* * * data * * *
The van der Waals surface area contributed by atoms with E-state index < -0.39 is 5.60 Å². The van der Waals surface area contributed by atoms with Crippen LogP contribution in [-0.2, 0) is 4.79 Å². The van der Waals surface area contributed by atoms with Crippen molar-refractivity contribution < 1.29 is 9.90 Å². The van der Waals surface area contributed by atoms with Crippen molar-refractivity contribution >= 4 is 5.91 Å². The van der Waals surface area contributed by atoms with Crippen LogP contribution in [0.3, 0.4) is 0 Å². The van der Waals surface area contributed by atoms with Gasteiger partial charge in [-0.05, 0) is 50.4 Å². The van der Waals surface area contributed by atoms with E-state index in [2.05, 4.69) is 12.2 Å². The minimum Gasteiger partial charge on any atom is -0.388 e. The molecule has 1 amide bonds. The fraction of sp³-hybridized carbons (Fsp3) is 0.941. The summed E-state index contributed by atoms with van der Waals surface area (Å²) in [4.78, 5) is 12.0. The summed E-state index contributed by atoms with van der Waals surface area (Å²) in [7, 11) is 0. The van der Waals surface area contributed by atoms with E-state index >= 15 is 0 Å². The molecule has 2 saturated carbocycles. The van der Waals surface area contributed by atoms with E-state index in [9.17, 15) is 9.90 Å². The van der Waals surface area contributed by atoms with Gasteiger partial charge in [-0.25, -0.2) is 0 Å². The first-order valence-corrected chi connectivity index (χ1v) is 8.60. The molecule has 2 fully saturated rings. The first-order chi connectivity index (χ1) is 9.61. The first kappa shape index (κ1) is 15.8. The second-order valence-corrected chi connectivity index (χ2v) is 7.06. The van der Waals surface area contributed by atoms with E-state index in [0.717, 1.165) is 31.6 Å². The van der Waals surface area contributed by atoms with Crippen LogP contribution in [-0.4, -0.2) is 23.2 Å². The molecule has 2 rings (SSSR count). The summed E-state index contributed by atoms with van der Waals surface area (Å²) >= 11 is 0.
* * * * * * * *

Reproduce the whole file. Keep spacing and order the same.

The van der Waals surface area contributed by atoms with E-state index < -0.39 is 5.60 Å². The van der Waals surface area contributed by atoms with Crippen LogP contribution in [-0.2, 0) is 4.79 Å². The van der Waals surface area contributed by atoms with Crippen molar-refractivity contribution < 1.29 is 9.90 Å². The van der Waals surface area contributed by atoms with Crippen molar-refractivity contribution >= 4 is 5.91 Å². The van der Waals surface area contributed by atoms with Crippen LogP contribution in [0.3, 0.4) is 0 Å². The van der Waals surface area contributed by atoms with Gasteiger partial charge in [-0.05, 0) is 50.4 Å². The van der Waals surface area contributed by atoms with E-state index in [2.05, 4.69) is 12.2 Å². The minimum Gasteiger partial charge on any atom is -0.388 e. The molecule has 1 amide bonds. The fraction of sp³-hybridized carbons (Fsp3) is 0.941. The summed E-state index contributed by atoms with van der Waals surface area (Å²) in [4.78, 5) is 12.0. The summed E-state index contributed by atoms with van der Waals surface area (Å²) in [7, 11) is 0. The van der Waals surface area contributed by atoms with E-state index >= 15 is 0 Å². The molecule has 2 saturated carbocycles. The van der Waals surface area contributed by atoms with E-state index in [9.17, 15) is 9.90 Å². The van der Waals surface area contributed by atoms with Gasteiger partial charge in [-0.25, -0.2) is 0 Å². The first-order valence-corrected chi connectivity index (χ1v) is 8.60. The molecule has 2 fully saturated rings. The first-order chi connectivity index (χ1) is 9.61. The first kappa shape index (κ1) is 15.8. The second-order valence-corrected chi connectivity index (χ2v) is 7.06. The van der Waals surface area contributed by atoms with E-state index in [0.717, 1.165) is 31.6 Å². The van der Waals surface area contributed by atoms with Crippen LogP contribution in [-0.4, -0.2) is 23.2 Å². The molecule has 2 rings (SSSR count). The summed E-state index contributed by atoms with van der Waals surface area (Å²) >= 11 is 0.